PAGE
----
Elsa dropped the tome in frustration, reclining back in her chair to rub her eyes. She's scoured every book in the town and castle library with no luck. Three weeks earlier, she'd gotten a notice of engagement—her engagement. An arranged marriage that her parents had agreed on when she was born. Not that anyone had mentioned this to her of course, and now she was preparing for the arrival of her future husband, a gallant prince from the southern continent.
Elsa snorted, opening her eyes. A gallant prince… not that she needed one, but a queen could not rule alone forever. Would a Southern Prince even make it through an Arendelle winter? With a sigh, she rose from the chair surrounded by piles of ancient and newer books. It had taken her a week of freaking out, inadvertently creating raging Thanksgiving ice storm that her subjects patiently put up with before she'd confided the news to Anna.
Her sister had the remarkable advice of inviting the Prince for a visit to put Elsa's fears to rest. Either he could handle her, curse and all; or not—in which case, politics aside, any considerate person could find another person to marry. Plus, who wants to marry someone they've never met? Anna really was remarkable under her impulsive and sometimes scatter-brained behavior, and life with Kristoff seemed to be really good at grounding her. Elsa was proud to have a younger sister like her.
Back to matters at hand, she'd spent over a week pouring through endless books for some explanation or "cure" for her curse. Not for herself, she had come to terms with her powers and anyone who had issue with that an issue with her—but with the prospect of a husband meant heirs… children; and she couldn't bear the thought of someone having to relive her struggles. Elsa was determined to find some scrap of hope that she could be the last in the Arendelle line with the curse.
She made one last trip through the castle library, re-reading countless titles of old books as she passed each section.
"Elsa!" Anna cried from the far end of the library. "Elsa! Are you in here?"
Elsa made her way to the old records aisle, following the sound of Anna's dust induced coughing.
"Anna?" Elsa found her sister covered in dust under a pile of old manuscripts and scrolls.
"I can't move." Anna grinned sheepishly. "I don't want to damage anything."
With some exasperation, Elsa gingerly pulled the pile apart so Anna could stand up.
"What are you doing here, Anna, I thought you'd be preparing for the ball. The Prince will arrive in a week."
"Well I was—er, well I did; but then I had this thought about this time I was in the library and I found something that I thought was interesting, but it didn't occur to me at the time—but then I thought you'd be in here, so I could find it and show it to you."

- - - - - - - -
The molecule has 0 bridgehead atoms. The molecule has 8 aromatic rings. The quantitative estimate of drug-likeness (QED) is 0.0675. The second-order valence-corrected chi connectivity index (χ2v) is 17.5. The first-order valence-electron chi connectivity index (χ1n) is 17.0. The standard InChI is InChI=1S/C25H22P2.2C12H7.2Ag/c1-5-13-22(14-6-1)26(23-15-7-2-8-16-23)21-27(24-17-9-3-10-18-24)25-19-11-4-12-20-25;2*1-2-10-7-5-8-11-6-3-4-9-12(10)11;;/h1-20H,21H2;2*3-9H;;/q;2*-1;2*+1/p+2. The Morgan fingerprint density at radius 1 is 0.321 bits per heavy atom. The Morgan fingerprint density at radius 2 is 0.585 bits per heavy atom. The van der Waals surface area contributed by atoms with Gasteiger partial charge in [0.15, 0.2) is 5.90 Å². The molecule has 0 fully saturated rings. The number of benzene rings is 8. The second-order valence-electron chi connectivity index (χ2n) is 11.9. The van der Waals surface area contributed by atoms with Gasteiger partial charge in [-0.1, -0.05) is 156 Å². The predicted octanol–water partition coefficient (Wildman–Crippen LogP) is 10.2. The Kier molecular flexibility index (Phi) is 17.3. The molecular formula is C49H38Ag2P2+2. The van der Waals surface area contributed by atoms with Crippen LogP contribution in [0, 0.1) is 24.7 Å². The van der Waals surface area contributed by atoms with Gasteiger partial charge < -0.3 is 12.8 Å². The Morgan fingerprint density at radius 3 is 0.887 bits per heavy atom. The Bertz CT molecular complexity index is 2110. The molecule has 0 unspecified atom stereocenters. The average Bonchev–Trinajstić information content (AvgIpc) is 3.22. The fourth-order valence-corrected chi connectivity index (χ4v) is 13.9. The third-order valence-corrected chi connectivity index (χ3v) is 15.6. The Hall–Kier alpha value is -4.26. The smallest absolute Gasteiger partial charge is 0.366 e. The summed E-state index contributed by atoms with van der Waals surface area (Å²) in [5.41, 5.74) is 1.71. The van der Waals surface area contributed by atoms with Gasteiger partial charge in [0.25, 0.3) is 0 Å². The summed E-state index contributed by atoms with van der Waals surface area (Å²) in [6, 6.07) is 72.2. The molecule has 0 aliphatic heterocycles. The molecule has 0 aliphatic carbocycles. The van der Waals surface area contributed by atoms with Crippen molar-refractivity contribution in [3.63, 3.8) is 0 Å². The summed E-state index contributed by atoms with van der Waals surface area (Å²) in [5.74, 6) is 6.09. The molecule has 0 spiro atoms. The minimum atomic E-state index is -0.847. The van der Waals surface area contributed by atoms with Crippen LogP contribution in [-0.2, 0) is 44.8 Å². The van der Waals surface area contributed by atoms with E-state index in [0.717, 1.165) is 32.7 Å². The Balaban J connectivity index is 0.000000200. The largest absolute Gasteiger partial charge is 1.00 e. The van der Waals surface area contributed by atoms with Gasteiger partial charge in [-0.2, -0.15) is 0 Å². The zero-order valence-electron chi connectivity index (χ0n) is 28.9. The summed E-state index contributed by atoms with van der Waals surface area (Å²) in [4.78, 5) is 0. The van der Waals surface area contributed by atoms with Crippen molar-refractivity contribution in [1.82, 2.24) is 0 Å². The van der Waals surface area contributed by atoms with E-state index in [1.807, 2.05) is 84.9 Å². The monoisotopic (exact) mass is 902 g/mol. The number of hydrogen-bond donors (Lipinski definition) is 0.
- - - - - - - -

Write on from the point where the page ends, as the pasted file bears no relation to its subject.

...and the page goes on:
"Okay…" Elsa started shelving the manuscripts. "What is "it"?"
"Ta~da!" Anna pulled a large scroll box out of the pile, proudly turning it so Elsa could see the gold-plated label.
"The Arendelle Royal Family Tree?" Elsa quirked an eyebrow.
"Well, I figured, since the curse is in the family line, maybe this would have some sort of… I don't know what kind of clue, you know?"
"Maybe." Elsa smiled, grateful for her thoughtfulness. "Let's open it up anyway, I'm done researching for today."
Anna hopped excitedly and sprinted to the oak table in the library center. She unbuckled the scroll box and gently unrolled the aging scroll on the table, setting books at the corners to hold it open.
The tree went back over 400 years, the generations intricately woven together with miniature portraits of the royal family. At the bottom where Anna and Elsa's names without portraits, probably added when they were born. Elsa made a mental note to have their portraits taken for the tree as she browsed up the line. A curious pattern began to emerge as she studied her family's lineage.
Every generation or two, the first born child did not marry or have children, and if they were the only heir of that generation, a cousin or close relative succeeded to the throne. Even in one instance where there where twins, neither had an heir. Then, Elsa noticed a small detail next to each portrait that had no successors, a small snowflake in silver ink.
The realization struck her like lightning. These members of the family that spent their lives alone, they were those that inherited the curse. Not a in a single instance did those with a snowflake next to their picture have a child, the next line of succession was a nephew or cousin or aunt…
"Elsa?" Anna was looking at her intently. "Elsa, what's wrong?"
She cleared her throat. "Don't you see the pattern? No one with the curse in our family has gotten married or has had children. They were alone."